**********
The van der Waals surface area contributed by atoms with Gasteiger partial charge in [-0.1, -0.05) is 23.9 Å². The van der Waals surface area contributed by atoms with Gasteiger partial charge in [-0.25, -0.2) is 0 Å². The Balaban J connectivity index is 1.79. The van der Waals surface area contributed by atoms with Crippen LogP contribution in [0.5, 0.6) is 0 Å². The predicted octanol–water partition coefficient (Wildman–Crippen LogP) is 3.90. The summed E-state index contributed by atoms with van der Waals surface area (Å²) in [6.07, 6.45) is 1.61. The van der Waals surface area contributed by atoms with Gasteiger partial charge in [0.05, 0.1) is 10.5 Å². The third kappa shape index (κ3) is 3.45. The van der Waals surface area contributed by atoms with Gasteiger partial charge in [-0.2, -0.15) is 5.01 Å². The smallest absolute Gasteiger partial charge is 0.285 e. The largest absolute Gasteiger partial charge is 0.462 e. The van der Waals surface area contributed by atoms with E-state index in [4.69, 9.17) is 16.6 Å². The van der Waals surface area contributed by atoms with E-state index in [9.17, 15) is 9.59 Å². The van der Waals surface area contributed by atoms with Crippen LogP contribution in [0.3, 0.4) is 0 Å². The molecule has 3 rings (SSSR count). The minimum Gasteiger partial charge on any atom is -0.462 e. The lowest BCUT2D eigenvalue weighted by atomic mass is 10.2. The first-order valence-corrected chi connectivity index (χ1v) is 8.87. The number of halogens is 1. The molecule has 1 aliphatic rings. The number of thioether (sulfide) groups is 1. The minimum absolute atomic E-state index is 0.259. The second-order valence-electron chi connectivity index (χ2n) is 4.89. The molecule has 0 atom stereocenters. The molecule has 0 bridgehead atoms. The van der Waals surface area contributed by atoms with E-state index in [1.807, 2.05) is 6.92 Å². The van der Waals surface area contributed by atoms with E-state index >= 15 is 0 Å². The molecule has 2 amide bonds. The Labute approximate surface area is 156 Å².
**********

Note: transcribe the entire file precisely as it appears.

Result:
The van der Waals surface area contributed by atoms with Gasteiger partial charge in [-0.1, -0.05) is 23.9 Å². The van der Waals surface area contributed by atoms with Gasteiger partial charge in [-0.25, -0.2) is 0 Å². The Balaban J connectivity index is 1.79. The van der Waals surface area contributed by atoms with Crippen LogP contribution in [0.5, 0.6) is 0 Å². The predicted octanol–water partition coefficient (Wildman–Crippen LogP) is 3.90. The summed E-state index contributed by atoms with van der Waals surface area (Å²) in [6.07, 6.45) is 1.61. The van der Waals surface area contributed by atoms with Gasteiger partial charge in [0.05, 0.1) is 10.5 Å². The third kappa shape index (κ3) is 3.45. The van der Waals surface area contributed by atoms with Gasteiger partial charge in [-0.2, -0.15) is 5.01 Å². The smallest absolute Gasteiger partial charge is 0.285 e. The largest absolute Gasteiger partial charge is 0.462 e. The van der Waals surface area contributed by atoms with E-state index in [4.69, 9.17) is 16.6 Å². The van der Waals surface area contributed by atoms with E-state index in [9.17, 15) is 9.59 Å². The van der Waals surface area contributed by atoms with Crippen LogP contribution in [0.3, 0.4) is 0 Å². The molecule has 3 rings (SSSR count). The minimum Gasteiger partial charge on any atom is -0.462 e. The lowest BCUT2D eigenvalue weighted by atomic mass is 10.2. The first-order valence-corrected chi connectivity index (χ1v) is 8.87. The number of halogens is 1. The molecule has 1 aliphatic rings. The number of thioether (sulfide) groups is 1. The minimum absolute atomic E-state index is 0.259. The second-order valence-electron chi connectivity index (χ2n) is 4.89. The molecule has 0 atom stereocenters. The molecule has 0 bridgehead atoms. The van der Waals surface area contributed by atoms with E-state index in [1.807, 2.05) is 6.92 Å². The van der Waals surface area contributed by atoms with E-state index >= 15 is 0 Å². The molecule has 2 amide bonds. The Labute approximate surface area is 156 Å².